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 How To Use The ASL Gateway 

ASL Gateway Home|How to Start|How To Organize Your Sources

Your research can start either with a specific topic, or with a specific medium. Therefore the ASL Gateway provides two basic categories: ‘Search by Medium’ or ‘Search by Subject’. Using the former approach enables you to quickly find resources your professor recommended.

The ‘Search by Medium’ tool provides different media such as books, periodicals, databases, web resources, and news websites. This additionally gives you the opportunity to look for possible paper topics—if you are interested in a time period, you can easily find hundreds of Newspaper articles from that period. That will help you to specify your interest and find possible topics for your paper or your oral presentation.

Using the ‘Search by Subject’ tool allows you to choose among a number of broader topical categories (General, History, Minority and Women’s Studies, and Politics), and then browse through a number of links, which may contain various types of resources (websites, ebooks, databases). This tool enables you to specify and deepen your knowledge in a particular research field and to formulate a research thesis.

All links provided by the ASL Gateway are briefly annotated to help you find out more effectively whether a particular resource is useful to you.

Some sources will are only available from the University network or via VPN. If you have trouble with using either of them please visit the University library's IT Consult and Support hours.

With the extensive expansion of the Internet it has become more difficult to evaluate the masses of information you find. While you may find very good resources linked in some online encyclopedias, you need to put in extra effort to evaluate the reliability of such sources. The nature of websites like Wikipedia, wherein anybody may add and edit information, makes this model more vulnerable to questionable information.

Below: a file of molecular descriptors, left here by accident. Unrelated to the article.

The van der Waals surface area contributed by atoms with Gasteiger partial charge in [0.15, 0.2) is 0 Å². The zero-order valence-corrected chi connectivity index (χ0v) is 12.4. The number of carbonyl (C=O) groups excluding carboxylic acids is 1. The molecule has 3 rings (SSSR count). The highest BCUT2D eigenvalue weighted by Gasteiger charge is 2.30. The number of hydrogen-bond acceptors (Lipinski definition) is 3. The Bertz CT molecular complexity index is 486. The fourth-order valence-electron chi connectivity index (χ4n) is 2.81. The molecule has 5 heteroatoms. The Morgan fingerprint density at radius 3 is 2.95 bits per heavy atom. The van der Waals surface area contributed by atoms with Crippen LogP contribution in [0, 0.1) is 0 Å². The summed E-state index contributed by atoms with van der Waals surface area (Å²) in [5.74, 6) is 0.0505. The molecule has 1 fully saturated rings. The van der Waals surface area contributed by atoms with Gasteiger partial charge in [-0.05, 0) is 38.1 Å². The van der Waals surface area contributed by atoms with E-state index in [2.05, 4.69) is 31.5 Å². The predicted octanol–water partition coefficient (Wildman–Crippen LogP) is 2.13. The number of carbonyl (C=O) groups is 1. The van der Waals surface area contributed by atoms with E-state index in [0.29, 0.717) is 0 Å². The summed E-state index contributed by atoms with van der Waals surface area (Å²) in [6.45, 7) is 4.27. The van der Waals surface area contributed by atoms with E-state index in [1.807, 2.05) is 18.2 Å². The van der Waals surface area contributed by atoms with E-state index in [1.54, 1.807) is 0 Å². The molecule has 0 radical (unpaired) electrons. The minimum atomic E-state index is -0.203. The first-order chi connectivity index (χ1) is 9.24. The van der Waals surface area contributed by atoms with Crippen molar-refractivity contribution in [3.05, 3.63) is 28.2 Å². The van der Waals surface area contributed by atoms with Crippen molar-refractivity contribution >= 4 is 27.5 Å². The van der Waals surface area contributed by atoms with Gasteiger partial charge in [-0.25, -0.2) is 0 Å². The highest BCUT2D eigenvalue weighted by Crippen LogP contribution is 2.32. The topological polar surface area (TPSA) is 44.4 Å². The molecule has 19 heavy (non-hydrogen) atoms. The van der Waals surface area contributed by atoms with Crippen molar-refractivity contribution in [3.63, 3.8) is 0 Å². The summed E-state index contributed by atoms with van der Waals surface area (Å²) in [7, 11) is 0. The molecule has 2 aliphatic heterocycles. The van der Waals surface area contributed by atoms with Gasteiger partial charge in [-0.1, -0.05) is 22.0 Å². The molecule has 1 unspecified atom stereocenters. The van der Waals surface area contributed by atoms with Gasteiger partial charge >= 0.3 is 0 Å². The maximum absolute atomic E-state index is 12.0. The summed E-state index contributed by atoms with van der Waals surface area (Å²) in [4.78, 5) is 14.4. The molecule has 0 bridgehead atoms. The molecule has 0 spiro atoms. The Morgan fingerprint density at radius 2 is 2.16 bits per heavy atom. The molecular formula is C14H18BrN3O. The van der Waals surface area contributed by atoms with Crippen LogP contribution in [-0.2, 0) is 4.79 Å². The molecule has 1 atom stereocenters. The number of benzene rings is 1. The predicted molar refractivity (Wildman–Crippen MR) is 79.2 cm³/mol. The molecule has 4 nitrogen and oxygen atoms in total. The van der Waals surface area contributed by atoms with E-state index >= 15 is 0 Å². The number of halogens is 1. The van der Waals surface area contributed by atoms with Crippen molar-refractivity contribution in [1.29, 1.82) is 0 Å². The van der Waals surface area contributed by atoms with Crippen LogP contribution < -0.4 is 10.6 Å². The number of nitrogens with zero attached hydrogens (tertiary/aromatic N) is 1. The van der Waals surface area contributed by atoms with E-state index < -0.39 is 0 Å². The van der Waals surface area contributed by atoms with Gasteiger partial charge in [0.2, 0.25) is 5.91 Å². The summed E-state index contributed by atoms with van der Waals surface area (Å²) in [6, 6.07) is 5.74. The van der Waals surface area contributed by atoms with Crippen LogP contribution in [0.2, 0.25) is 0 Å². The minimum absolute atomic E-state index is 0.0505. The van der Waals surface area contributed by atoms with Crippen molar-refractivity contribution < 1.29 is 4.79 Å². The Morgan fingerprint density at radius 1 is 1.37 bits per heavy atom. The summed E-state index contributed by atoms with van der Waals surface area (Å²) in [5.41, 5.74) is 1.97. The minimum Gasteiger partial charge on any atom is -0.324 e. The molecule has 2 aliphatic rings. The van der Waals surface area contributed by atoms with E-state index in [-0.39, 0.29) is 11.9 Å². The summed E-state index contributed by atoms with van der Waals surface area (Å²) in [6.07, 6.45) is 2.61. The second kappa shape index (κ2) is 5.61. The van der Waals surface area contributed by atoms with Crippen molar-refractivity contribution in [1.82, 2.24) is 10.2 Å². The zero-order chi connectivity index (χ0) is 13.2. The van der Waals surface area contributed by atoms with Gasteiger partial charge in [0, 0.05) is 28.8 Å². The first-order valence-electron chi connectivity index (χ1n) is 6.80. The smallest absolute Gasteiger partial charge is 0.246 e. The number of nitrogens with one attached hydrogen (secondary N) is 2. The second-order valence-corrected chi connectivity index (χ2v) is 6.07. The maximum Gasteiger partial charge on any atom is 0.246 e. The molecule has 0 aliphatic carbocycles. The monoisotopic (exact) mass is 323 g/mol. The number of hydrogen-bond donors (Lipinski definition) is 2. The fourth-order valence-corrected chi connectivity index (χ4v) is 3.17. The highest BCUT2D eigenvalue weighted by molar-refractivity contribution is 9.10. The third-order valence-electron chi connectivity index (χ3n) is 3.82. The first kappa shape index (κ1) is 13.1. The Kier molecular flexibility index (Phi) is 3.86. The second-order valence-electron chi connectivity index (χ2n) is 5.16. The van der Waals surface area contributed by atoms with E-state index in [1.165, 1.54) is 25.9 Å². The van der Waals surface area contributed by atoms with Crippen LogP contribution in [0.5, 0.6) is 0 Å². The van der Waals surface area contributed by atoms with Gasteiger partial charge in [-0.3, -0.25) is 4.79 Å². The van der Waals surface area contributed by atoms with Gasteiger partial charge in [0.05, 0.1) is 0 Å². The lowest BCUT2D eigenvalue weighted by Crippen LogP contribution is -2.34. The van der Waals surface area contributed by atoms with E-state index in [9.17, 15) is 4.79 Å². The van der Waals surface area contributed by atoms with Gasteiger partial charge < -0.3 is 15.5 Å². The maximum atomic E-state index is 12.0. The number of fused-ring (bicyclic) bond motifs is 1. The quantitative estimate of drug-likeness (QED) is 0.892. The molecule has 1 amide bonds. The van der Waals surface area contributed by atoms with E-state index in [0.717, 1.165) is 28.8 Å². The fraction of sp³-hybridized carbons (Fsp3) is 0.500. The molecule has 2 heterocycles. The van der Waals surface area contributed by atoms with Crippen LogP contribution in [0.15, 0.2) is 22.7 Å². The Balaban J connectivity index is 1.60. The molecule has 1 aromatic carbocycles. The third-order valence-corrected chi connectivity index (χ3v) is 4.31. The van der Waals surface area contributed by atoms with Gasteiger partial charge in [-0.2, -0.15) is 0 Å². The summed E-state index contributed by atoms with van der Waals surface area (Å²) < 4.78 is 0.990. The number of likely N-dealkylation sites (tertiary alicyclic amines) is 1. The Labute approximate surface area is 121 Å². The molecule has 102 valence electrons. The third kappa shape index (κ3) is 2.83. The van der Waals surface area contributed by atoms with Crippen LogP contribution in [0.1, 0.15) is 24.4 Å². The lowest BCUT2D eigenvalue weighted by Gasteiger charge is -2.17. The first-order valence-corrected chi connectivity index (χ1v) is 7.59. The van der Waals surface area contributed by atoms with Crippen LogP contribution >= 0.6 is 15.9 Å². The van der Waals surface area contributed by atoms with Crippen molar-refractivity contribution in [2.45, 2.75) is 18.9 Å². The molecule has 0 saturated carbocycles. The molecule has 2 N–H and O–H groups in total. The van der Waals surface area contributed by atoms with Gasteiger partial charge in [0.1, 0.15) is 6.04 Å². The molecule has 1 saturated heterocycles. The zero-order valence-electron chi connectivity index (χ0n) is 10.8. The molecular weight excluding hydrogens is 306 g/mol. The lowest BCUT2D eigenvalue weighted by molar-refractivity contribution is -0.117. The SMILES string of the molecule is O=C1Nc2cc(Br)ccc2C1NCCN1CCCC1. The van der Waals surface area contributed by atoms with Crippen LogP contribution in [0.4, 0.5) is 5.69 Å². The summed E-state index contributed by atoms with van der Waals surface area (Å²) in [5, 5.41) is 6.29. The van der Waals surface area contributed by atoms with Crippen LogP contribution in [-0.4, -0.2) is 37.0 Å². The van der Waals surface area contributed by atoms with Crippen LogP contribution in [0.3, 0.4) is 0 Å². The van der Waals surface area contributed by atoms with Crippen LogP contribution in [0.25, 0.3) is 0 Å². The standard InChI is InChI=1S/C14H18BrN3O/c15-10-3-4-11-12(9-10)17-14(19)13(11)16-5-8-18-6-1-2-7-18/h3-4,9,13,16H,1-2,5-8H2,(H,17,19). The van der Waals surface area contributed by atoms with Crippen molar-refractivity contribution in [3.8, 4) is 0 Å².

We at the ASL Gateway spend considerable time to evaluate the quality of resources that we provide. Our aim is to provide you with a small selection of quality-checked resources to start your research, whether you are a student, a teacher, or in continuing education.

It is crucial, nevertheless, that you critically examine all Internet sources, independent whether they are provided by the ASL Gateway or any other provider. In order to evaluate the content of websites, journals, books, and newspapers it is helpful to investigate the political, historical, cultural and social realms they come from.

Here are some useful links on how to evaluate sources on the Internet:

Evaluating Internet Resources

From the Georgetown University Library.

Evaluating Web Sites: Criteria and Tools

From the Cornell University Library.

Thinking Critically about Web 2.0 and Beyond

From the UCLA Library.

To the Student: Appropriate Use of Wikipedia

From UC Santa Barbara. 

Fallacy Files
Website by Gary N. Curtis, a logician from Indiana University in Bloomington. The website lists and explains logical fallacies and bad arguments that are omnipresent in the media, particularly in political rhetoric.

If you need some advice how to organize your sources with the help of your computer, please click here.

ASL Gateway Home|How to Start|How To Organize Your Sources

 

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